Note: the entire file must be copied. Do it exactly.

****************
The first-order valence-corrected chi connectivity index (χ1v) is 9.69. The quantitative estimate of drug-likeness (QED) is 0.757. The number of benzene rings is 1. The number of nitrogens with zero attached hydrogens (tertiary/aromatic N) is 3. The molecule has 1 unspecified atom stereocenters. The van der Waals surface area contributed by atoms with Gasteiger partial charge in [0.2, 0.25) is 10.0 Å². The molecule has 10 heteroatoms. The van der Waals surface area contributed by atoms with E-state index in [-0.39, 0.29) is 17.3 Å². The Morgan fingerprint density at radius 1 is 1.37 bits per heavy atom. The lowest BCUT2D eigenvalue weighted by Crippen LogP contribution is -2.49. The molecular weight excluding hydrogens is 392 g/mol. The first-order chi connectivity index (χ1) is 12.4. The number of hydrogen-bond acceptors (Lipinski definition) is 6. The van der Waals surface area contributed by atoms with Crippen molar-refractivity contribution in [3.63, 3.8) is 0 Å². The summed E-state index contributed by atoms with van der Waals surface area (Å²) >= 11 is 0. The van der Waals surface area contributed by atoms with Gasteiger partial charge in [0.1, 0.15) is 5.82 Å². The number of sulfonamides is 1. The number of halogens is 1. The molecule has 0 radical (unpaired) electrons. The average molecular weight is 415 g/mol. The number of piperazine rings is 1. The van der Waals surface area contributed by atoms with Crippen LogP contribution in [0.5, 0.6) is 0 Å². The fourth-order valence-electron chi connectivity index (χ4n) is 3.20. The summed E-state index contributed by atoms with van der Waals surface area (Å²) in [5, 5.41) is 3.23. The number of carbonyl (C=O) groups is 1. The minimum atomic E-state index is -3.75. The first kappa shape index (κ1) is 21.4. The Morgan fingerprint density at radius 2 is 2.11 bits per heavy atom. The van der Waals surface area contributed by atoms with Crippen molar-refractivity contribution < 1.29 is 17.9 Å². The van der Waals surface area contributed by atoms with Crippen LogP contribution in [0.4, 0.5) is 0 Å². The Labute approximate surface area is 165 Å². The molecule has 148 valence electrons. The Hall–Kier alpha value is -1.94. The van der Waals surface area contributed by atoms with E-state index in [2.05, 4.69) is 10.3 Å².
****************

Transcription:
The first-order valence-corrected chi connectivity index (χ1v) is 9.69. The quantitative estimate of drug-likeness (QED) is 0.757. The number of benzene rings is 1. The number of nitrogens with zero attached hydrogens (tertiary/aromatic N) is 3. The molecule has 1 unspecified atom stereocenters. The van der Waals surface area contributed by atoms with Gasteiger partial charge in [0.2, 0.25) is 10.0 Å². The molecule has 10 heteroatoms. The van der Waals surface area contributed by atoms with E-state index in [-0.39, 0.29) is 17.3 Å². The Morgan fingerprint density at radius 1 is 1.37 bits per heavy atom. The lowest BCUT2D eigenvalue weighted by Crippen LogP contribution is -2.49. The molecular weight excluding hydrogens is 392 g/mol. The first-order chi connectivity index (χ1) is 12.4. The number of hydrogen-bond acceptors (Lipinski definition) is 6. The van der Waals surface area contributed by atoms with Crippen molar-refractivity contribution in [3.63, 3.8) is 0 Å². The summed E-state index contributed by atoms with van der Waals surface area (Å²) >= 11 is 0. The van der Waals surface area contributed by atoms with Gasteiger partial charge in [0.1, 0.15) is 5.82 Å². The number of sulfonamides is 1. The number of halogens is 1. The molecule has 0 radical (unpaired) electrons. The average molecular weight is 415 g/mol. The number of piperazine rings is 1. The van der Waals surface area contributed by atoms with Crippen LogP contribution in [0.5, 0.6) is 0 Å². The fourth-order valence-electron chi connectivity index (χ4n) is 3.20. The summed E-state index contributed by atoms with van der Waals surface area (Å²) in [5, 5.41) is 3.23. The number of carbonyl (C=O) groups is 1. The minimum atomic E-state index is -3.75. The first kappa shape index (κ1) is 21.4. The Morgan fingerprint density at radius 2 is 2.11 bits per heavy atom. The van der Waals surface area contributed by atoms with Crippen molar-refractivity contribution < 1.29 is 17.9 Å². The van der Waals surface area contributed by atoms with Crippen LogP contribution in [0.4, 0.5) is 0 Å². The Labute approximate surface area is 165 Å². The molecule has 148 valence electrons. The Hall–Kier alpha value is -1.94. The van der Waals surface area contributed by atoms with E-state index in [2.05, 4.69) is 10.3 Å².